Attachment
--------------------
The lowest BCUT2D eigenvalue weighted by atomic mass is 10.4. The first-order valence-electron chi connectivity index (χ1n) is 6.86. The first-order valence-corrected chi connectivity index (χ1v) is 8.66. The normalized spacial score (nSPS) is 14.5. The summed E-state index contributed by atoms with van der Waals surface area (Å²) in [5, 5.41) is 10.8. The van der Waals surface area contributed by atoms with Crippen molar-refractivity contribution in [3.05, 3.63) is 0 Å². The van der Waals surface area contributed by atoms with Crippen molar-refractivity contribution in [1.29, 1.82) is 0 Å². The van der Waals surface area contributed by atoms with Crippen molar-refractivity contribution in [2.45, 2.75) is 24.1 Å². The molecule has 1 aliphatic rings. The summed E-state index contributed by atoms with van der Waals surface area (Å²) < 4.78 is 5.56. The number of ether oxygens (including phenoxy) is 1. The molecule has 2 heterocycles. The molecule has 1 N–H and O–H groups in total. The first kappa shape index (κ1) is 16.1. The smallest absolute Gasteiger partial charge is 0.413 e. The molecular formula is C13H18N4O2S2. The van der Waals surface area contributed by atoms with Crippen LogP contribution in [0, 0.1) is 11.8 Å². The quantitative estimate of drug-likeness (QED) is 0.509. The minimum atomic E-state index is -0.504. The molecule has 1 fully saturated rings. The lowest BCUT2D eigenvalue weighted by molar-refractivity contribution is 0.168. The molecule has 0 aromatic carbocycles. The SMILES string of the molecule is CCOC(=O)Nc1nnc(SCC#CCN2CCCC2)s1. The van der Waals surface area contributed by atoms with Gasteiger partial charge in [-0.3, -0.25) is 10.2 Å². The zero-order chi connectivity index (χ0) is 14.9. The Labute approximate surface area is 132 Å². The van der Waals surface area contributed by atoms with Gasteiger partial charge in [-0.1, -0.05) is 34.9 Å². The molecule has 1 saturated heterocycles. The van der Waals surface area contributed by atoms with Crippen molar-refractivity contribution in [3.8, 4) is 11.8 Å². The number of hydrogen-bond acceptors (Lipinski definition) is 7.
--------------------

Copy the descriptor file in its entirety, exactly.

The lowest BCUT2D eigenvalue weighted by atomic mass is 10.4. The first-order valence-electron chi connectivity index (χ1n) is 6.86. The first-order valence-corrected chi connectivity index (χ1v) is 8.66. The normalized spacial score (nSPS) is 14.5. The summed E-state index contributed by atoms with van der Waals surface area (Å²) in [5, 5.41) is 10.8. The van der Waals surface area contributed by atoms with Crippen molar-refractivity contribution in [3.05, 3.63) is 0 Å². The van der Waals surface area contributed by atoms with Crippen molar-refractivity contribution in [1.29, 1.82) is 0 Å². The van der Waals surface area contributed by atoms with Crippen molar-refractivity contribution in [2.45, 2.75) is 24.1 Å². The molecule has 1 aliphatic rings. The summed E-state index contributed by atoms with van der Waals surface area (Å²) < 4.78 is 5.56. The number of ether oxygens (including phenoxy) is 1. The molecule has 2 heterocycles. The molecule has 1 N–H and O–H groups in total. The first kappa shape index (κ1) is 16.1. The smallest absolute Gasteiger partial charge is 0.413 e. The molecular formula is C13H18N4O2S2. The van der Waals surface area contributed by atoms with Crippen LogP contribution in [0, 0.1) is 11.8 Å². The quantitative estimate of drug-likeness (QED) is 0.509. The minimum atomic E-state index is -0.504. The molecule has 1 fully saturated rings. The lowest BCUT2D eigenvalue weighted by molar-refractivity contribution is 0.168. The molecule has 0 aromatic carbocycles. The SMILES string of the molecule is CCOC(=O)Nc1nnc(SCC#CCN2CCCC2)s1. The van der Waals surface area contributed by atoms with Gasteiger partial charge in [-0.3, -0.25) is 10.2 Å². The zero-order chi connectivity index (χ0) is 14.9. The Labute approximate surface area is 132 Å². The van der Waals surface area contributed by atoms with Gasteiger partial charge in [-0.1, -0.05) is 34.9 Å². The molecule has 1 saturated heterocycles. The van der Waals surface area contributed by atoms with Crippen molar-refractivity contribution in [3.8, 4) is 11.8 Å². The number of hydrogen-bond acceptors (Lipinski definition) is 7.